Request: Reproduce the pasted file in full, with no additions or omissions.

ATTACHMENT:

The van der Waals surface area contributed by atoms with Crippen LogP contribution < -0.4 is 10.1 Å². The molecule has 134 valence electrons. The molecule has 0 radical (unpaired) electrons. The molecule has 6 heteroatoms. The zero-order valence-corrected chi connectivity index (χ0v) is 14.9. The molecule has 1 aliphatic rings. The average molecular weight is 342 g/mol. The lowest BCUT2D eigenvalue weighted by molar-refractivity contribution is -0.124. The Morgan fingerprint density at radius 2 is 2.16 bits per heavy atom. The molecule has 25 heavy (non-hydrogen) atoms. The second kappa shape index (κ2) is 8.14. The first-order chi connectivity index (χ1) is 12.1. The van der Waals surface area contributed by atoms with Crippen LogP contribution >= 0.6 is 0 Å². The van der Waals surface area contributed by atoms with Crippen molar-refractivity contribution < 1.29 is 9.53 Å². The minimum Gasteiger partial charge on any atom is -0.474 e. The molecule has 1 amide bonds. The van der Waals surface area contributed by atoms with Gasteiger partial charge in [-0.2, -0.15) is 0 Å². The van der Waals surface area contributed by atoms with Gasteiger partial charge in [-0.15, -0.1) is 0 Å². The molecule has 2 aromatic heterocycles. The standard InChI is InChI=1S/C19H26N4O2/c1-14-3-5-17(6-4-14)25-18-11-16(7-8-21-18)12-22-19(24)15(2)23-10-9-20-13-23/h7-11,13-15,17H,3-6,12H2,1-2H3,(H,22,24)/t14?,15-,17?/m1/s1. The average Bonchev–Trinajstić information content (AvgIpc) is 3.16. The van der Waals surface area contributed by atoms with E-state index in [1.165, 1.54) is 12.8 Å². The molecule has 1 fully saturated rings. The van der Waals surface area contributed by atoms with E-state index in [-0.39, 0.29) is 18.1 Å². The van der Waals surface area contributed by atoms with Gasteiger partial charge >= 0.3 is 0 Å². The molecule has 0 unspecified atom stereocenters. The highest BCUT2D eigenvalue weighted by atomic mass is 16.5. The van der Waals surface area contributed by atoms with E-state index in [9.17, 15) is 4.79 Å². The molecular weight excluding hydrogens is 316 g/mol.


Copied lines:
The van der Waals surface area contributed by atoms with Crippen LogP contribution < -0.4 is 10.1 Å². The molecule has 134 valence electrons. The molecule has 0 radical (unpaired) electrons. The molecule has 6 heteroatoms. The zero-order valence-corrected chi connectivity index (χ0v) is 14.9. The molecule has 1 aliphatic rings. The average molecular weight is 342 g/mol. The lowest BCUT2D eigenvalue weighted by molar-refractivity contribution is -0.124. The Morgan fingerprint density at radius 2 is 2.16 bits per heavy atom. The molecule has 25 heavy (non-hydrogen) atoms. The second kappa shape index (κ2) is 8.14. The first-order chi connectivity index (χ1) is 12.1. The van der Waals surface area contributed by atoms with Crippen LogP contribution >= 0.6 is 0 Å². The van der Waals surface area contributed by atoms with Crippen molar-refractivity contribution < 1.29 is 9.53 Å². The minimum Gasteiger partial charge on any atom is -0.474 e. The molecule has 1 amide bonds. The van der Waals surface area contributed by atoms with Gasteiger partial charge in [-0.2, -0.15) is 0 Å². The van der Waals surface area contributed by atoms with Gasteiger partial charge in [-0.15, -0.1) is 0 Å². The molecule has 2 aromatic heterocycles. The standard InChI is InChI=1S/C19H26N4O2/c1-14-3-5-17(6-4-14)25-18-11-16(7-8-21-18)12-22-19(24)15(2)23-10-9-20-13-23/h7-11,13-15,17H,3-6,12H2,1-2H3,(H,22,24)/t14?,15-,17?/m1/s1. The average Bonchev–Trinajstić information content (AvgIpc) is 3.16. The van der Waals surface area contributed by atoms with E-state index in [1.165, 1.54) is 12.8 Å². The molecule has 1 fully saturated rings. The van der Waals surface area contributed by atoms with E-state index in [-0.39, 0.29) is 18.1 Å². The van der Waals surface area contributed by atoms with Gasteiger partial charge >= 0.3 is 0 Å². The molecule has 0 unspecified atom stereocenters. The highest BCUT2D eigenvalue weighted by atomic mass is 16.5. The van der Waals surface area contributed by atoms with E-state index in [9.17, 15) is 4.79 Å². The molecular weight excluding hydrogens is 316 g/mol.